On this very page, we closed 2018 by noting it would be remembered as the year it became increasingly clear the president of the United States "repeatedly puts personal gain over all else, the rule of law be damned."

As 2019 comes to a close, we've seen more than enough to take that a step further: History will forever remember 2019 as the year Donald Trump became just the third president in our nation's history to be impeached and 2020 should be the year he becomes the first to be removed from office.

As this edition of the Journal went to press, House Democrats and Senate Republicans were engaged in a standoff over the potential rules of a Senate trial, with Democrats trying to use what leverage they have to push Senate leadership to hold an actual trial with actual witnesses, rather than a mere charade designed to unearth no new facts and keep the president exactly where he is. Democrats are right to hold firm and we urge all Senate Republicans to take a look in the mirror and think long and hard about how they want history to remember them.

There are myriad ways in which Trump is thoroughly unfit for office and his character has been laid more than bare over his three years in the White House. He's shown himself to be a racist, ableist troll who mocks war heroes and widows, alike, while praising war criminals and dictators, and takes a transactional approach to life. He's been credibly accused of sexual harassment or sexual assault by at least 17 women. There's also plenty of evidence he has engaged in criminal conduct. Just this year, he became an unindicted alleged co-conspirator in the crime that his former personal lawyer is now serving a prison sentence for — for those who have lost track amid the sea of his associates' guilty pleas and verdicts, that's Michael Cohen's paying off a porn star to keep quiet about an alleged affair just days before the 2016 election — and he admitted he'd defrauded his own charity and agreed to personally pay a $2 million settlement.

One could argue all of that is more than enough reason to remove a president but this Ukraine affair is cut from a different cloth entirely.

With Ukraine, Trump didn't merely cheat the system to get elected or try to line his own pockets, he allegedly used the power of the presidency and of the U.S. Treasury to aid his bid to stay in power while jeopardizing an ally and our own national security. That's the picture painted by testimony from eight witnesses — all Trump appointees — during the House impeachment inquiry.

Now there's a lot of noise out there right now about process, a lack of fact witnesses and bloodthirsty Democrats who have wanted to see Trump impeached since the moment he took office. That's because the people making those arguments are afraid of the facts and would simply rather not talk about them.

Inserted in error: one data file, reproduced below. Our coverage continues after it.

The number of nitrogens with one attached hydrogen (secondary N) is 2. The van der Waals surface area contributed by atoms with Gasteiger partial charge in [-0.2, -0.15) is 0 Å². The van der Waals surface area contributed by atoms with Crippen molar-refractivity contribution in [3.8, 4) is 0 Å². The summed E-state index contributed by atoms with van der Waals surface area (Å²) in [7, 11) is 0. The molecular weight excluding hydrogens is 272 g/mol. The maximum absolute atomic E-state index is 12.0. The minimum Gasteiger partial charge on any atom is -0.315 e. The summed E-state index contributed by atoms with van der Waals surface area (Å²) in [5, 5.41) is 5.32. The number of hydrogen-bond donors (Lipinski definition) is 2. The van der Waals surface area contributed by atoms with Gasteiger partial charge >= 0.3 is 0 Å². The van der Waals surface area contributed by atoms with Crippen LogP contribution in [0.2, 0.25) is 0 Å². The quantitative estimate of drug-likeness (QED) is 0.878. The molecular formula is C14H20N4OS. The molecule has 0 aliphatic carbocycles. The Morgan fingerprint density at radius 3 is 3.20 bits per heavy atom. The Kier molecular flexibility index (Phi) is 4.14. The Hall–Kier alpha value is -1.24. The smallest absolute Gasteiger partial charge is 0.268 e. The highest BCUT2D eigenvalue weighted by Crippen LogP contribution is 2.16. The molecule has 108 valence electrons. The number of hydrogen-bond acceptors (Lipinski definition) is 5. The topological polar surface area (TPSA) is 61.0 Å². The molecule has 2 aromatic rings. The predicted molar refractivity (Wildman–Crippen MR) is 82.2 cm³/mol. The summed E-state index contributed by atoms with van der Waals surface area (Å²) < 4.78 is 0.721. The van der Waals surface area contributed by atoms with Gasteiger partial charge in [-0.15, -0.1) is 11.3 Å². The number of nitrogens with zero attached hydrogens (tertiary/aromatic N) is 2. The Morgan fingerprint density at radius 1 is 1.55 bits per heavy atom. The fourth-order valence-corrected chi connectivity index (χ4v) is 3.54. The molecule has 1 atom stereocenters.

After all, if Senate Republicans really felt Trump did nothing wrong — either because there's no problem in leveraging $391 million in congressionally approved security assistance and a White House visit to pressure an ally to publicly announce investigations into a political foe and a debunked conspiracy theory created to raise doubt about whether Russia intervened in 2016 to help Trump get elected, or because he didn't actually do it — wouldn't they be champing at the bit to subpoena acting Chief of Staff Mick Mulvaney, former National Security Advisor John Bolton, Secretary of State Mike Pompeo and Office of Management and Budget official Michael Duffey because their testimony would exonerate the president? Of course they would.

But fact-witnesses can't exonerate a guilty man, which is why Trump ordered federal officials not to comply with subpoenas in the House inquiry. From the testimony of those who have defied Trump's orders, the picture is clear and damning.

A U.S. ally came to Trump to ask for help in the form of a White House visit that would send a clear message to the world that our nation stands with Ukraine in the face of a Russian invasion. The president responded by not only asking Ukraine to smear the Democratic candidate who was then the frontrunner to challenge him in 2020 and to further a Russia-created conspiracy theory designed to deflect blame for 2016, but by also withholding bi-partisan Congressionally approved aid.

The president of the United States didn't hesitate to use the vast power of his office and this nation to further his own interests while ignoring our national interests. If not removed, he'll do it again.

The time is now.

Jennifer Fumiko Cahill is the Journal's arts and features editor and prefers she/her pronouns. Reach her at 442-1400, extension 320, or [email protected]. Follow her on Twitter @JFumikoCahill. Thadeus Greenson is the Journal's news editor and prefers he/him pronouns. Reach him at 442-1400, extension 321, or [email protected]. Follow him on Twitter @thadeusgreenson.


Add a comment